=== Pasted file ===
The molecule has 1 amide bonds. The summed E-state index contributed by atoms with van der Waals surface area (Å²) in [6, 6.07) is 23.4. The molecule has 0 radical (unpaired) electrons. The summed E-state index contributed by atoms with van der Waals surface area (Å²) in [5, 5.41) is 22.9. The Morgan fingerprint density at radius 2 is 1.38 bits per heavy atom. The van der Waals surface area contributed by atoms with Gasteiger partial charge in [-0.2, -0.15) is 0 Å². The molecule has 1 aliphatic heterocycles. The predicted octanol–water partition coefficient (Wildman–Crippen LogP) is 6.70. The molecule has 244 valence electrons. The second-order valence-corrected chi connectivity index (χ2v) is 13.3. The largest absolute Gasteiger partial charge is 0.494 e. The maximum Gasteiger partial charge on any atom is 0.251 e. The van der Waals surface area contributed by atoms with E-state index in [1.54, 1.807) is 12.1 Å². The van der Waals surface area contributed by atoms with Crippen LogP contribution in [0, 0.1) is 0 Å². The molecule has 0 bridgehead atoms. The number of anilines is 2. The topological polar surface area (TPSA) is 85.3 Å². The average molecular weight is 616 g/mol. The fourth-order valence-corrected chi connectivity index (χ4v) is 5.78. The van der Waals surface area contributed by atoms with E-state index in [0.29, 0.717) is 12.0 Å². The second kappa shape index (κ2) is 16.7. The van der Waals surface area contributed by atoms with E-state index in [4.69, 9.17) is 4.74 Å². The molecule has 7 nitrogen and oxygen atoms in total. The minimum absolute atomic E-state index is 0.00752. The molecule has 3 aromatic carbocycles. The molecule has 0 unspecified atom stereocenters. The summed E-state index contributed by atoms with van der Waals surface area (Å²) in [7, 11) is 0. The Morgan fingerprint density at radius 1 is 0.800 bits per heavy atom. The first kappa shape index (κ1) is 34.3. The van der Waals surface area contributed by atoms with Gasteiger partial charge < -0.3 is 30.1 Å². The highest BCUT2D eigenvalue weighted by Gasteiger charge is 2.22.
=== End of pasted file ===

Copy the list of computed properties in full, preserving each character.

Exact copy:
The molecule has 1 amide bonds. The summed E-state index contributed by atoms with van der Waals surface area (Å²) in [6, 6.07) is 23.4. The molecule has 0 radical (unpaired) electrons. The summed E-state index contributed by atoms with van der Waals surface area (Å²) in [5, 5.41) is 22.9. The Morgan fingerprint density at radius 2 is 1.38 bits per heavy atom. The van der Waals surface area contributed by atoms with Gasteiger partial charge in [-0.2, -0.15) is 0 Å². The molecule has 1 aliphatic heterocycles. The predicted octanol–water partition coefficient (Wildman–Crippen LogP) is 6.70. The molecule has 244 valence electrons. The second-order valence-corrected chi connectivity index (χ2v) is 13.3. The largest absolute Gasteiger partial charge is 0.494 e. The maximum Gasteiger partial charge on any atom is 0.251 e. The van der Waals surface area contributed by atoms with E-state index in [1.54, 1.807) is 12.1 Å². The van der Waals surface area contributed by atoms with Crippen LogP contribution in [0, 0.1) is 0 Å². The molecule has 0 bridgehead atoms. The number of anilines is 2. The topological polar surface area (TPSA) is 85.3 Å². The average molecular weight is 616 g/mol. The fourth-order valence-corrected chi connectivity index (χ4v) is 5.78. The van der Waals surface area contributed by atoms with E-state index in [0.29, 0.717) is 12.0 Å². The second kappa shape index (κ2) is 16.7. The van der Waals surface area contributed by atoms with E-state index in [4.69, 9.17) is 4.74 Å². The molecule has 7 nitrogen and oxygen atoms in total. The minimum absolute atomic E-state index is 0.00752. The molecule has 3 aromatic carbocycles. The molecule has 0 unspecified atom stereocenters. The summed E-state index contributed by atoms with van der Waals surface area (Å²) in [7, 11) is 0. The Morgan fingerprint density at radius 1 is 0.800 bits per heavy atom. The first kappa shape index (κ1) is 34.3. The van der Waals surface area contributed by atoms with Gasteiger partial charge < -0.3 is 30.1 Å². The highest BCUT2D eigenvalue weighted by Gasteiger charge is 2.22.